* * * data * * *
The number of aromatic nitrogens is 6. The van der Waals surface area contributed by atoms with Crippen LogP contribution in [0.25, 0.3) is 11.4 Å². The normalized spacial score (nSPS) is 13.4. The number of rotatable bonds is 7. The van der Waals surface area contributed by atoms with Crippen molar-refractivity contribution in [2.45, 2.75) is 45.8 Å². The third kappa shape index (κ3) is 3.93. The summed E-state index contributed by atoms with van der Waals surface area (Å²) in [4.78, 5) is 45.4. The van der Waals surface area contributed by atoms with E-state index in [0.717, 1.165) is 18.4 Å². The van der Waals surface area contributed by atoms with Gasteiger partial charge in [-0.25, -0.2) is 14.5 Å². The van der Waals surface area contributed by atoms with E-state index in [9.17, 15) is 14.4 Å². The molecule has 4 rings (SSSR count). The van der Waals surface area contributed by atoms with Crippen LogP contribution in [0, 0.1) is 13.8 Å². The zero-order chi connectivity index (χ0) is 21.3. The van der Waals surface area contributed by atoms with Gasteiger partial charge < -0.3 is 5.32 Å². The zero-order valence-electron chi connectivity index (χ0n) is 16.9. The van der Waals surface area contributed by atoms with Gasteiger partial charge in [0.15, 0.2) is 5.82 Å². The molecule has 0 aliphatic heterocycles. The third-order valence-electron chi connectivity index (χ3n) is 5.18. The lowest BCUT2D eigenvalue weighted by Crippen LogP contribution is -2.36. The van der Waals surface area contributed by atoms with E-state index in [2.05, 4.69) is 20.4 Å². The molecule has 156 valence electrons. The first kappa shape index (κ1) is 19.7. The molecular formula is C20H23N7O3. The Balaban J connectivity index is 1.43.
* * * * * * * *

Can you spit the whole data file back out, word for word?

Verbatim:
The number of aromatic nitrogens is 6. The van der Waals surface area contributed by atoms with Crippen LogP contribution in [0.25, 0.3) is 11.4 Å². The normalized spacial score (nSPS) is 13.4. The number of rotatable bonds is 7. The van der Waals surface area contributed by atoms with Crippen molar-refractivity contribution in [2.45, 2.75) is 45.8 Å². The third kappa shape index (κ3) is 3.93. The summed E-state index contributed by atoms with van der Waals surface area (Å²) in [4.78, 5) is 45.4. The van der Waals surface area contributed by atoms with E-state index in [0.717, 1.165) is 18.4 Å². The van der Waals surface area contributed by atoms with Gasteiger partial charge in [-0.25, -0.2) is 14.5 Å². The van der Waals surface area contributed by atoms with E-state index in [9.17, 15) is 14.4 Å². The molecule has 4 rings (SSSR count). The van der Waals surface area contributed by atoms with Crippen LogP contribution in [0, 0.1) is 13.8 Å². The zero-order chi connectivity index (χ0) is 21.3. The van der Waals surface area contributed by atoms with Gasteiger partial charge < -0.3 is 5.32 Å². The zero-order valence-electron chi connectivity index (χ0n) is 16.9. The van der Waals surface area contributed by atoms with Gasteiger partial charge in [0.15, 0.2) is 5.82 Å². The molecule has 0 aliphatic heterocycles. The third-order valence-electron chi connectivity index (χ3n) is 5.18. The lowest BCUT2D eigenvalue weighted by Crippen LogP contribution is -2.36. The van der Waals surface area contributed by atoms with E-state index in [2.05, 4.69) is 20.4 Å². The molecule has 156 valence electrons. The first kappa shape index (κ1) is 19.7. The molecular formula is C20H23N7O3. The Balaban J connectivity index is 1.43.